Charlotte’s abortion wars
A decade-long midnight battle over abortion protests could come to an end.
For years, the anti-abortion group Cities4Life has protested in front of A Preferred Women’s Health of Charlotte, but the protests have become more intense in recent months, especially on Saturday mornings.
Both sides have fought intensely for years over securing a noise amplification permit, which allows someone to use a microphone or bullhorn. Shortly before midnight, both sides bombard the city’s email inbox with hundreds of requests for the noise permit. The city gives the permit to whichever group’s request is time-stamped closest to midnight – usually to the millisecond.
City Council member Julie Eiselt, who chairs the public safety committee, said she has asked city manager Marcus Jones to see if there is a better way to distribute noise permits. She said the current system, in which both sides send hundreds of emails daily, “doesn’t make sense.”
Eiselt said the noise permit review should be part of an overall review of how the city awards permits. First Ward neighbors are asking the city to make changes in awarding permits for tents and temporary parties after a Feb. 25 shooting before the CIAA championship basketball game.
She said the city might want to consider awarding noise permits as it does speaking slots during the public comment period at City Council meetings. People are limited to a certain number of slots per year. After that, they are allowed to speak only if there are open slots.
Groups like Queen City Clinic Escorts believe that Cities4Life uses special software to spam the city, helping them get the majority of permits. Kelli Jordan, a pro-abortion rights advocate, said her group has only received a handful of permits since April, despite applying for them daily.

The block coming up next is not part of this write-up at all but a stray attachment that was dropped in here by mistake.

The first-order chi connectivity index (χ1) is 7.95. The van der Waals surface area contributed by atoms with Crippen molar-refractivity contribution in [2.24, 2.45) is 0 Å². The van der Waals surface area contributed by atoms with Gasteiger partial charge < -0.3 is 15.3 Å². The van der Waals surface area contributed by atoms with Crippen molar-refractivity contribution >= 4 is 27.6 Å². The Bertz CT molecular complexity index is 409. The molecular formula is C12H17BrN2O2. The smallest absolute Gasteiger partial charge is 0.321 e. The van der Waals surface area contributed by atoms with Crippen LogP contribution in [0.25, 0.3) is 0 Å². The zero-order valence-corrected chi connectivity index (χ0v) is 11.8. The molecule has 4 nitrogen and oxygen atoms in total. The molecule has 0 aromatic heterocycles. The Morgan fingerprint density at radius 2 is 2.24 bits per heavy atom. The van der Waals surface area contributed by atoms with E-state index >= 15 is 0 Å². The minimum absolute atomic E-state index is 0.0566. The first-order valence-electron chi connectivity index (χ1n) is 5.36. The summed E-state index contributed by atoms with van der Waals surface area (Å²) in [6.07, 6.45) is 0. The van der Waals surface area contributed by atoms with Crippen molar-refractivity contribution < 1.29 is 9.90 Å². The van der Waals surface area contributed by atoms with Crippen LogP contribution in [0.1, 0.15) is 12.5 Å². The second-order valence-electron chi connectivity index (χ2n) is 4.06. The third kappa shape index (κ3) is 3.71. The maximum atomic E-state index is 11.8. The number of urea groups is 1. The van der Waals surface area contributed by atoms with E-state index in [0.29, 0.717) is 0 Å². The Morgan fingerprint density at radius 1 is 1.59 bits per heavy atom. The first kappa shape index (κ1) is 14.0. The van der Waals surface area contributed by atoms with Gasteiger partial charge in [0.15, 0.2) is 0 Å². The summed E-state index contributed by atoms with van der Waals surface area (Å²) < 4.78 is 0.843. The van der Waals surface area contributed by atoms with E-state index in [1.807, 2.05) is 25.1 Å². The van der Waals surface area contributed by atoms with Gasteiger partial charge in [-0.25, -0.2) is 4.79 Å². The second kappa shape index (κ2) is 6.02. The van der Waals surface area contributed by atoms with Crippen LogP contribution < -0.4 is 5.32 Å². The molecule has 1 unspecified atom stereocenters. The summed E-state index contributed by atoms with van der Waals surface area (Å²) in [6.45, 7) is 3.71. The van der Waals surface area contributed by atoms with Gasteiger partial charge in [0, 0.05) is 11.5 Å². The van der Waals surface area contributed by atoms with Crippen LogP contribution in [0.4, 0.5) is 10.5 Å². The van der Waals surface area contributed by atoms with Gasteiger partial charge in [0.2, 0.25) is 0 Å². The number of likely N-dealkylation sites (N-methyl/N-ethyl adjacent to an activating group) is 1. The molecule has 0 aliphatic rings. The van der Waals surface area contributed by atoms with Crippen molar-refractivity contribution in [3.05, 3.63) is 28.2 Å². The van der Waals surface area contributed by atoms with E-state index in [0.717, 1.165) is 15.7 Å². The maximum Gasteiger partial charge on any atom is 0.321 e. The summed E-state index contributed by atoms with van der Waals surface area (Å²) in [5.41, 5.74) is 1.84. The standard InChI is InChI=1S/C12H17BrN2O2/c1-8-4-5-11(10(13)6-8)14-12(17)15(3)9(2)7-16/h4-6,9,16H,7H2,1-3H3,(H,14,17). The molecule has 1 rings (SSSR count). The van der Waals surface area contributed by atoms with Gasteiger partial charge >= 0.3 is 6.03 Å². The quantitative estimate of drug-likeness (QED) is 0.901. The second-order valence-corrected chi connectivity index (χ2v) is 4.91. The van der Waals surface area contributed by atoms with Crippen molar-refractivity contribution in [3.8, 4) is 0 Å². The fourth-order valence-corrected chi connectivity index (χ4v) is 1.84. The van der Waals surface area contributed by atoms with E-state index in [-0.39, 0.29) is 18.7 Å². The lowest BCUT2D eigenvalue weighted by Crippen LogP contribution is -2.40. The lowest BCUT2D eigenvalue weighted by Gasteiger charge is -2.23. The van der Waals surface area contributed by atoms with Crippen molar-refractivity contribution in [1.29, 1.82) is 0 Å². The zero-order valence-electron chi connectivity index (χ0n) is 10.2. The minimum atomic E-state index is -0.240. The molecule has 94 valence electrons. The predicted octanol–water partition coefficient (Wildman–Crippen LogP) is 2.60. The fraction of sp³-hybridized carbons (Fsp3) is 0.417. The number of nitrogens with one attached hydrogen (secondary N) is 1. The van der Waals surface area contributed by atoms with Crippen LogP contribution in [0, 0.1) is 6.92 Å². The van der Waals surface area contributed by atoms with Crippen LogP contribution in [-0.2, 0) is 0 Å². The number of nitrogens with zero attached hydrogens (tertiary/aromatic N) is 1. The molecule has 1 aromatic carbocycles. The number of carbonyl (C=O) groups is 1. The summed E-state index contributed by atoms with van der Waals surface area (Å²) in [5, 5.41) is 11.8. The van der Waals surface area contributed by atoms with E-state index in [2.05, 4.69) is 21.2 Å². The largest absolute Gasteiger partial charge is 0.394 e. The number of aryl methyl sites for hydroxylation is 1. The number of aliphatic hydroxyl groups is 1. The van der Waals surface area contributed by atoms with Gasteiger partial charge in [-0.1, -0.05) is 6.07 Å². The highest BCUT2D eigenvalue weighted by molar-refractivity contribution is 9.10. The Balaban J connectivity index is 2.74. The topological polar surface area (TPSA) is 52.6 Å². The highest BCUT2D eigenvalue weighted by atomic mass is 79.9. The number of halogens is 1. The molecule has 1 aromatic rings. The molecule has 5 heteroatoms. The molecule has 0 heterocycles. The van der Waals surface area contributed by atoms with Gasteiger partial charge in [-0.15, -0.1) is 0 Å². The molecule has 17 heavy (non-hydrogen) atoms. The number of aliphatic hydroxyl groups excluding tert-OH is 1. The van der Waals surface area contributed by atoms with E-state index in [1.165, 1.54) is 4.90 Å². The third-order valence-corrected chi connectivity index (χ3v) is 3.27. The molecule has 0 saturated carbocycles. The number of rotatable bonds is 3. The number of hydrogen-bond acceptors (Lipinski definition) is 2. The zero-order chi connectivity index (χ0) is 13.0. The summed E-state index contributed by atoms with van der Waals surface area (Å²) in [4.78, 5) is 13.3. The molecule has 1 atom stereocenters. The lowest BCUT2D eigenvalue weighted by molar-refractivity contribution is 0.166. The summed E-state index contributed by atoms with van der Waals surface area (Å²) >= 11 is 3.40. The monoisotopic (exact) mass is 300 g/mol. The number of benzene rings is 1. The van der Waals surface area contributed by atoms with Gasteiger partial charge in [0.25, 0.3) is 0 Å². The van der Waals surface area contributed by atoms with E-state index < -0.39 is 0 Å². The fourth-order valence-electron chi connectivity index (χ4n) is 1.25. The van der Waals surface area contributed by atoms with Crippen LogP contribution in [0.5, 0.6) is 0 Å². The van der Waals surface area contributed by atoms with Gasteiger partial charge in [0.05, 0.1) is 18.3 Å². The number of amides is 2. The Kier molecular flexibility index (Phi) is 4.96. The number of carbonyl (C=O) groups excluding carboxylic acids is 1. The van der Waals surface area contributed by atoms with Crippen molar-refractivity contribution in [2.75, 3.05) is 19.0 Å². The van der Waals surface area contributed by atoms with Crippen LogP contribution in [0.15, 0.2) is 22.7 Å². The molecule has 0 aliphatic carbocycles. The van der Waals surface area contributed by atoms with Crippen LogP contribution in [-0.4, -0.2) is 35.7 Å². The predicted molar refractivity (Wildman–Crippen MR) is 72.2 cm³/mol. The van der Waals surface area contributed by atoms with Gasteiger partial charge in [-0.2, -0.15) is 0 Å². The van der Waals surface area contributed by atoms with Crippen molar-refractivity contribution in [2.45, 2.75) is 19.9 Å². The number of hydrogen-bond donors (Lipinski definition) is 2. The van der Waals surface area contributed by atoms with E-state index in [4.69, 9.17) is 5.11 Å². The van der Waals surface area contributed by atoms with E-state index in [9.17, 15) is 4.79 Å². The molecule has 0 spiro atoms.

While Cities4Life wants the permits to reach women going to clinic, Queen City Clinic Escorts and others want the permit to prevent Cities4Life from using it.
In addition to possibly changing how noise permits are awarded, the city is also reviewing the traffic flow on Latrobe Drive, where the clinic is located.
Cities4Life often parks an RV that offers ultrasounds in front of the clinic and encourages women to talk about options other than abortion.
Some pro-abortion rights groups say the RV and other parking vehicles have made it difficult for patients to access the clinic.
The Charlotte Department of Transportation said Tuesday it’s researching whether to place some “No Parking” signs in the area to ensure traffic can flow.
“(Charlotte-Mecklenburg Police) notified CDOT of recent pedestrian and traffic changes along Latrobe Dr.,” CDOT director Danny Pleasant said in an email. “CDOT is in the process of evaluating operations along the street to check for adequate sight distances at driveways. So far, CDOT has made no decision to change parking regulations in the vicinity.”
Daniel Parks, leader of Cities4Life, said the city is unfairly targeting his group for punishment.